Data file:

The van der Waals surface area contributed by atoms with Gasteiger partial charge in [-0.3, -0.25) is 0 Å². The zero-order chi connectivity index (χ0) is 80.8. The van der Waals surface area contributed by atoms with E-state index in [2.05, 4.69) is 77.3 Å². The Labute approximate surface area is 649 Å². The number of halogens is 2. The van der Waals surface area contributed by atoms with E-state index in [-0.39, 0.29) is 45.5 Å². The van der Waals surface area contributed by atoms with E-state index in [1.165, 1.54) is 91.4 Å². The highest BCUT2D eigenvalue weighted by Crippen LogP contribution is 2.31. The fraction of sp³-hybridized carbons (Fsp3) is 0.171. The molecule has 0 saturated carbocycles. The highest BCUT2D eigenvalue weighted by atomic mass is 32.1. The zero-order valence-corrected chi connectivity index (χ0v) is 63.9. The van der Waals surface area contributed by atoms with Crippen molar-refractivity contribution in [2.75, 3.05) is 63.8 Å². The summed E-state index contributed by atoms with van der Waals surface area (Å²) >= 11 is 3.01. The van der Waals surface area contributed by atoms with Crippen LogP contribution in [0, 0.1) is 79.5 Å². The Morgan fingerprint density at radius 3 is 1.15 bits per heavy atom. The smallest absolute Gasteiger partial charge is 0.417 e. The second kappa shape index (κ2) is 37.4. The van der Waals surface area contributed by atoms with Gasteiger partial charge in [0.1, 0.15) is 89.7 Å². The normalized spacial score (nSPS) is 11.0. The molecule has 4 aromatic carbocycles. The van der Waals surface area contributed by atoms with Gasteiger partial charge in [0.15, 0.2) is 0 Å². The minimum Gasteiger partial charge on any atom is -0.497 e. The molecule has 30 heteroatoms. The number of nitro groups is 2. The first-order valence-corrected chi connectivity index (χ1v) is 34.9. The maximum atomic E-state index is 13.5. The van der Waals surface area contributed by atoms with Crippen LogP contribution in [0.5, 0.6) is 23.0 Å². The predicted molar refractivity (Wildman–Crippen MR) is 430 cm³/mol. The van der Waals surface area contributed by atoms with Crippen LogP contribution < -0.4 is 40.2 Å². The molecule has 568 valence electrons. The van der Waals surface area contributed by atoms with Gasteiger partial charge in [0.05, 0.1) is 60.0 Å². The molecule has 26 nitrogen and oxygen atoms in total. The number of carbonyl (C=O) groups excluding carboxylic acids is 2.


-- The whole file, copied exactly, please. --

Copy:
The van der Waals surface area contributed by atoms with Gasteiger partial charge in [-0.3, -0.25) is 0 Å². The zero-order chi connectivity index (χ0) is 80.8. The van der Waals surface area contributed by atoms with E-state index in [2.05, 4.69) is 77.3 Å². The Labute approximate surface area is 649 Å². The number of halogens is 2. The van der Waals surface area contributed by atoms with E-state index in [-0.39, 0.29) is 45.5 Å². The van der Waals surface area contributed by atoms with E-state index in [1.165, 1.54) is 91.4 Å². The highest BCUT2D eigenvalue weighted by Crippen LogP contribution is 2.31. The fraction of sp³-hybridized carbons (Fsp3) is 0.171. The molecule has 0 saturated carbocycles. The highest BCUT2D eigenvalue weighted by atomic mass is 32.1. The zero-order valence-corrected chi connectivity index (χ0v) is 63.9. The van der Waals surface area contributed by atoms with Crippen molar-refractivity contribution in [2.75, 3.05) is 63.8 Å². The summed E-state index contributed by atoms with van der Waals surface area (Å²) >= 11 is 3.01. The van der Waals surface area contributed by atoms with Crippen LogP contribution in [0, 0.1) is 79.5 Å². The Morgan fingerprint density at radius 3 is 1.15 bits per heavy atom. The smallest absolute Gasteiger partial charge is 0.417 e. The second kappa shape index (κ2) is 37.4. The van der Waals surface area contributed by atoms with Gasteiger partial charge in [0.1, 0.15) is 89.7 Å². The normalized spacial score (nSPS) is 11.0. The molecule has 4 aromatic carbocycles. The van der Waals surface area contributed by atoms with Gasteiger partial charge in [0.15, 0.2) is 0 Å². The minimum Gasteiger partial charge on any atom is -0.497 e. The molecule has 30 heteroatoms. The number of nitro groups is 2. The first-order valence-corrected chi connectivity index (χ1v) is 34.9. The maximum atomic E-state index is 13.5. The van der Waals surface area contributed by atoms with Crippen LogP contribution in [0.5, 0.6) is 23.0 Å². The predicted molar refractivity (Wildman–Crippen MR) is 430 cm³/mol. The van der Waals surface area contributed by atoms with Crippen LogP contribution < -0.4 is 40.2 Å². The molecule has 568 valence electrons. The van der Waals surface area contributed by atoms with Gasteiger partial charge in [0.05, 0.1) is 60.0 Å². The molecule has 26 nitrogen and oxygen atoms in total. The number of carbonyl (C=O) groups excluding carboxylic acids is 2.